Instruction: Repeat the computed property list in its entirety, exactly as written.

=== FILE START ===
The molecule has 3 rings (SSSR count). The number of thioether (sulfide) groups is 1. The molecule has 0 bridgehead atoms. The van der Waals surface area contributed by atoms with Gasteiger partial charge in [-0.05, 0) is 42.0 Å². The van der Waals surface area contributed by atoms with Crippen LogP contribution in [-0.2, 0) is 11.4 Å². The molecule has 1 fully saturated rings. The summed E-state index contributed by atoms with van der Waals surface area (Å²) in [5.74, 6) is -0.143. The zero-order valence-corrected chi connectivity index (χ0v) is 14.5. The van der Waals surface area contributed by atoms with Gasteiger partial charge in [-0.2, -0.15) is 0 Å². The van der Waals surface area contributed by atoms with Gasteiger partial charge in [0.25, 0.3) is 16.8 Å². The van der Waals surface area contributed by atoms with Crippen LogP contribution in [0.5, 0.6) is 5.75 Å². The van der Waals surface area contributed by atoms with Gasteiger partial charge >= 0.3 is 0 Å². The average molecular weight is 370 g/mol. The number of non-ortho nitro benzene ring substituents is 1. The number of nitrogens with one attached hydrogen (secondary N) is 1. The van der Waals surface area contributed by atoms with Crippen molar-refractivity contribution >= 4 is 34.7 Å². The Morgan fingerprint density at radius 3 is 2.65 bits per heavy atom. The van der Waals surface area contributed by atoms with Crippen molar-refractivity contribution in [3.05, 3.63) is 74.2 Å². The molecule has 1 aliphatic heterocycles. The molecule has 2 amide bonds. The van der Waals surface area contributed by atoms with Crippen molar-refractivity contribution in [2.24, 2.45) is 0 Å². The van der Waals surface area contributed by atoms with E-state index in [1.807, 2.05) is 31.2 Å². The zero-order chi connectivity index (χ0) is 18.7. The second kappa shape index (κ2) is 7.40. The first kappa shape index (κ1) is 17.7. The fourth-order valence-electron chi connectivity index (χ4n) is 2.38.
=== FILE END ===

The molecule has 3 rings (SSSR count). The number of thioether (sulfide) groups is 1. The molecule has 0 bridgehead atoms. The van der Waals surface area contributed by atoms with Gasteiger partial charge in [-0.05, 0) is 42.0 Å². The van der Waals surface area contributed by atoms with Crippen LogP contribution in [-0.2, 0) is 11.4 Å². The molecule has 1 fully saturated rings. The summed E-state index contributed by atoms with van der Waals surface area (Å²) in [5.74, 6) is -0.143. The zero-order valence-corrected chi connectivity index (χ0v) is 14.5. The van der Waals surface area contributed by atoms with Gasteiger partial charge in [-0.2, -0.15) is 0 Å². The van der Waals surface area contributed by atoms with Gasteiger partial charge in [0.25, 0.3) is 16.8 Å². The van der Waals surface area contributed by atoms with Crippen LogP contribution in [0.5, 0.6) is 5.75 Å². The van der Waals surface area contributed by atoms with Gasteiger partial charge >= 0.3 is 0 Å². The average molecular weight is 370 g/mol. The number of non-ortho nitro benzene ring substituents is 1. The number of nitrogens with one attached hydrogen (secondary N) is 1. The van der Waals surface area contributed by atoms with Crippen molar-refractivity contribution >= 4 is 34.7 Å². The Morgan fingerprint density at radius 3 is 2.65 bits per heavy atom. The van der Waals surface area contributed by atoms with Crippen molar-refractivity contribution in [3.05, 3.63) is 74.2 Å². The molecule has 1 aliphatic heterocycles. The molecule has 2 amide bonds. The van der Waals surface area contributed by atoms with Crippen molar-refractivity contribution in [2.24, 2.45) is 0 Å². The van der Waals surface area contributed by atoms with E-state index in [1.807, 2.05) is 31.2 Å². The zero-order chi connectivity index (χ0) is 18.7. The second kappa shape index (κ2) is 7.40. The first kappa shape index (κ1) is 17.7. The fourth-order valence-electron chi connectivity index (χ4n) is 2.38.